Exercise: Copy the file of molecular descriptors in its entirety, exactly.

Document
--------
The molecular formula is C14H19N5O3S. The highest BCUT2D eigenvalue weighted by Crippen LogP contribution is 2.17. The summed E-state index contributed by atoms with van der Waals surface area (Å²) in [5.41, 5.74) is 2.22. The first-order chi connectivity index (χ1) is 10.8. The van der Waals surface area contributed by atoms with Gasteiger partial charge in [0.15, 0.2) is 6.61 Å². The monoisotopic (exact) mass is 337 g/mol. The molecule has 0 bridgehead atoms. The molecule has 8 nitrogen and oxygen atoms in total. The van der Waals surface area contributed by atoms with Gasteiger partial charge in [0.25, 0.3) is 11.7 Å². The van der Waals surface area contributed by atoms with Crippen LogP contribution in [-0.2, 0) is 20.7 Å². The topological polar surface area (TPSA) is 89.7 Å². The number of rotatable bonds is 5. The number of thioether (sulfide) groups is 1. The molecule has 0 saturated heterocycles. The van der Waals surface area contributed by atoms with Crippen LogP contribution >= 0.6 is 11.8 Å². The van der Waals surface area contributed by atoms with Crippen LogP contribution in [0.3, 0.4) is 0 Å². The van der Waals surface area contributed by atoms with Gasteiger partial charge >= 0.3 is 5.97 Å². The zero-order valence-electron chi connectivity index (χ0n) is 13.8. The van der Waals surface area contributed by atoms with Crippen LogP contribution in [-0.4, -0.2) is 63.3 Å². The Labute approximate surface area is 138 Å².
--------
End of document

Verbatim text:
The molecular formula is C14H19N5O3S. The highest BCUT2D eigenvalue weighted by Crippen LogP contribution is 2.17. The summed E-state index contributed by atoms with van der Waals surface area (Å²) in [5.41, 5.74) is 2.22. The first-order chi connectivity index (χ1) is 10.8. The van der Waals surface area contributed by atoms with Gasteiger partial charge in [0.15, 0.2) is 6.61 Å². The monoisotopic (exact) mass is 337 g/mol. The molecule has 0 bridgehead atoms. The molecule has 8 nitrogen and oxygen atoms in total. The van der Waals surface area contributed by atoms with Gasteiger partial charge in [0.25, 0.3) is 11.7 Å². The van der Waals surface area contributed by atoms with Crippen LogP contribution in [-0.2, 0) is 20.7 Å². The topological polar surface area (TPSA) is 89.7 Å². The number of rotatable bonds is 5. The number of thioether (sulfide) groups is 1. The molecule has 0 saturated heterocycles. The van der Waals surface area contributed by atoms with Crippen LogP contribution >= 0.6 is 11.8 Å². The van der Waals surface area contributed by atoms with Crippen LogP contribution in [0.3, 0.4) is 0 Å². The van der Waals surface area contributed by atoms with Gasteiger partial charge >= 0.3 is 5.97 Å². The zero-order valence-electron chi connectivity index (χ0n) is 13.8. The van der Waals surface area contributed by atoms with Crippen LogP contribution in [-0.4, -0.2) is 63.3 Å². The Labute approximate surface area is 138 Å².